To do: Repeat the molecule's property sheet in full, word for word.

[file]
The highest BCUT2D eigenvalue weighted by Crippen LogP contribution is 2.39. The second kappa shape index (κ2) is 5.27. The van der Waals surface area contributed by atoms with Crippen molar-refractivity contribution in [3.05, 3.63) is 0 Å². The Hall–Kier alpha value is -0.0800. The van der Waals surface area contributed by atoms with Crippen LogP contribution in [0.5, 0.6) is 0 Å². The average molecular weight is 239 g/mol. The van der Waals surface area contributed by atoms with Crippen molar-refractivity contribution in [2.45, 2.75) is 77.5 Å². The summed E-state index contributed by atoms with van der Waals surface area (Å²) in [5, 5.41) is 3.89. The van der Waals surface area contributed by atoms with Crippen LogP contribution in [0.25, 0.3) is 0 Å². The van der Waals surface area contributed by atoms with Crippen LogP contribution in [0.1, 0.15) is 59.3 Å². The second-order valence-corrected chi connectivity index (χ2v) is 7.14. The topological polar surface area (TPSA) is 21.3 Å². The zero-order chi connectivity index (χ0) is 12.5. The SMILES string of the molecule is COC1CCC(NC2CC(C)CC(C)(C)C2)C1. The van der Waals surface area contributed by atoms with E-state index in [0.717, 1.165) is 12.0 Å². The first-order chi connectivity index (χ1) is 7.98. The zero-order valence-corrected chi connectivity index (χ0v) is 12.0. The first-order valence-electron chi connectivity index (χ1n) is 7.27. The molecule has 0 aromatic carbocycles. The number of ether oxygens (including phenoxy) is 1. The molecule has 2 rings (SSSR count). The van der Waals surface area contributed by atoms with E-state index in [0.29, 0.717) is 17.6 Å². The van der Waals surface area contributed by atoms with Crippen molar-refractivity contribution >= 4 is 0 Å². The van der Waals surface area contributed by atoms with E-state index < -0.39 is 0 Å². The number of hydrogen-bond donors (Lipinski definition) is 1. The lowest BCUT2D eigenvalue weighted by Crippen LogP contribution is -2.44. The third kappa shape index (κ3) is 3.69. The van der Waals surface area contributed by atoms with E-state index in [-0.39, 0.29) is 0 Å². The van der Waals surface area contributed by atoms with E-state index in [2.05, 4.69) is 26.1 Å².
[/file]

The highest BCUT2D eigenvalue weighted by Crippen LogP contribution is 2.39. The second kappa shape index (κ2) is 5.27. The van der Waals surface area contributed by atoms with Crippen molar-refractivity contribution in [3.05, 3.63) is 0 Å². The Hall–Kier alpha value is -0.0800. The van der Waals surface area contributed by atoms with Crippen LogP contribution in [0.5, 0.6) is 0 Å². The average molecular weight is 239 g/mol. The van der Waals surface area contributed by atoms with Crippen molar-refractivity contribution in [2.45, 2.75) is 77.5 Å². The summed E-state index contributed by atoms with van der Waals surface area (Å²) in [5, 5.41) is 3.89. The van der Waals surface area contributed by atoms with Crippen LogP contribution in [0.25, 0.3) is 0 Å². The van der Waals surface area contributed by atoms with Crippen LogP contribution in [0.1, 0.15) is 59.3 Å². The second-order valence-corrected chi connectivity index (χ2v) is 7.14. The topological polar surface area (TPSA) is 21.3 Å². The zero-order chi connectivity index (χ0) is 12.5. The SMILES string of the molecule is COC1CCC(NC2CC(C)CC(C)(C)C2)C1. The van der Waals surface area contributed by atoms with E-state index in [0.717, 1.165) is 12.0 Å². The first-order chi connectivity index (χ1) is 7.98. The zero-order valence-corrected chi connectivity index (χ0v) is 12.0. The first-order valence-electron chi connectivity index (χ1n) is 7.27. The molecule has 0 aromatic carbocycles. The number of ether oxygens (including phenoxy) is 1. The molecule has 2 rings (SSSR count). The van der Waals surface area contributed by atoms with E-state index in [0.29, 0.717) is 17.6 Å². The van der Waals surface area contributed by atoms with Crippen molar-refractivity contribution >= 4 is 0 Å². The van der Waals surface area contributed by atoms with E-state index < -0.39 is 0 Å². The number of hydrogen-bond donors (Lipinski definition) is 1. The lowest BCUT2D eigenvalue weighted by Crippen LogP contribution is -2.44. The third kappa shape index (κ3) is 3.69. The van der Waals surface area contributed by atoms with E-state index in [-0.39, 0.29) is 0 Å². The van der Waals surface area contributed by atoms with E-state index in [2.05, 4.69) is 26.1 Å².